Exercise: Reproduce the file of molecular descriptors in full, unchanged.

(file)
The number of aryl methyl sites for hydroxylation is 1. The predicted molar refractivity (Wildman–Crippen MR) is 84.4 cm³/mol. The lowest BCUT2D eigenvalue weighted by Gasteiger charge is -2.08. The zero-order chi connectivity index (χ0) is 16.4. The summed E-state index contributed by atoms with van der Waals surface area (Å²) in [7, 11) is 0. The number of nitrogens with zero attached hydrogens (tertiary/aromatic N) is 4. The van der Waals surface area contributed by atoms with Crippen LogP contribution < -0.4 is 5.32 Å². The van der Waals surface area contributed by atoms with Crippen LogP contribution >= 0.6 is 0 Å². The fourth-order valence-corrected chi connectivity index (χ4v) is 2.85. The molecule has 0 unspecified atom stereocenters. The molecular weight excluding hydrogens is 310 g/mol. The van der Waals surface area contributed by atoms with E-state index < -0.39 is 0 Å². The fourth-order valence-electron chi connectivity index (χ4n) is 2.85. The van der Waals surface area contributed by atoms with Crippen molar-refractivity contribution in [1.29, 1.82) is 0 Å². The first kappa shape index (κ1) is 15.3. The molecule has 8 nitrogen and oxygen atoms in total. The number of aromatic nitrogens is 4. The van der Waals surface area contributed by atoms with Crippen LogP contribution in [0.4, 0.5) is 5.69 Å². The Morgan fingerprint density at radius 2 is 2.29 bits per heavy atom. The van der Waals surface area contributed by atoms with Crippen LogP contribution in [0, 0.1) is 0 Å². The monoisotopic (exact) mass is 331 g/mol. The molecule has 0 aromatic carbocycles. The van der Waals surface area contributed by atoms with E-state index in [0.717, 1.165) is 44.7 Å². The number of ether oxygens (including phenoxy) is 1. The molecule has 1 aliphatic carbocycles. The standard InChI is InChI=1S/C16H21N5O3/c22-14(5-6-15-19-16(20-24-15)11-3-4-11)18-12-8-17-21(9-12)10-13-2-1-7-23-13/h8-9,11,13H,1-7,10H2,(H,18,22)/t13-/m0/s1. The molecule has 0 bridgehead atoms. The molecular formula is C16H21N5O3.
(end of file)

The number of aryl methyl sites for hydroxylation is 1. The predicted molar refractivity (Wildman–Crippen MR) is 84.4 cm³/mol. The lowest BCUT2D eigenvalue weighted by Gasteiger charge is -2.08. The zero-order chi connectivity index (χ0) is 16.4. The summed E-state index contributed by atoms with van der Waals surface area (Å²) in [7, 11) is 0. The number of nitrogens with zero attached hydrogens (tertiary/aromatic N) is 4. The van der Waals surface area contributed by atoms with Crippen LogP contribution < -0.4 is 5.32 Å². The van der Waals surface area contributed by atoms with Crippen LogP contribution >= 0.6 is 0 Å². The fourth-order valence-corrected chi connectivity index (χ4v) is 2.85. The molecule has 0 unspecified atom stereocenters. The molecular weight excluding hydrogens is 310 g/mol. The van der Waals surface area contributed by atoms with E-state index < -0.39 is 0 Å². The fourth-order valence-electron chi connectivity index (χ4n) is 2.85. The van der Waals surface area contributed by atoms with Crippen molar-refractivity contribution in [1.29, 1.82) is 0 Å². The first kappa shape index (κ1) is 15.3. The molecule has 8 nitrogen and oxygen atoms in total. The number of aromatic nitrogens is 4. The van der Waals surface area contributed by atoms with Crippen LogP contribution in [0.4, 0.5) is 5.69 Å². The Morgan fingerprint density at radius 2 is 2.29 bits per heavy atom. The van der Waals surface area contributed by atoms with Crippen LogP contribution in [0, 0.1) is 0 Å². The monoisotopic (exact) mass is 331 g/mol. The molecule has 0 aromatic carbocycles. The van der Waals surface area contributed by atoms with E-state index in [0.717, 1.165) is 44.7 Å². The number of ether oxygens (including phenoxy) is 1. The molecule has 1 aliphatic carbocycles. The standard InChI is InChI=1S/C16H21N5O3/c22-14(5-6-15-19-16(20-24-15)11-3-4-11)18-12-8-17-21(9-12)10-13-2-1-7-23-13/h8-9,11,13H,1-7,10H2,(H,18,22)/t13-/m0/s1. The molecule has 0 bridgehead atoms. The molecular formula is C16H21N5O3.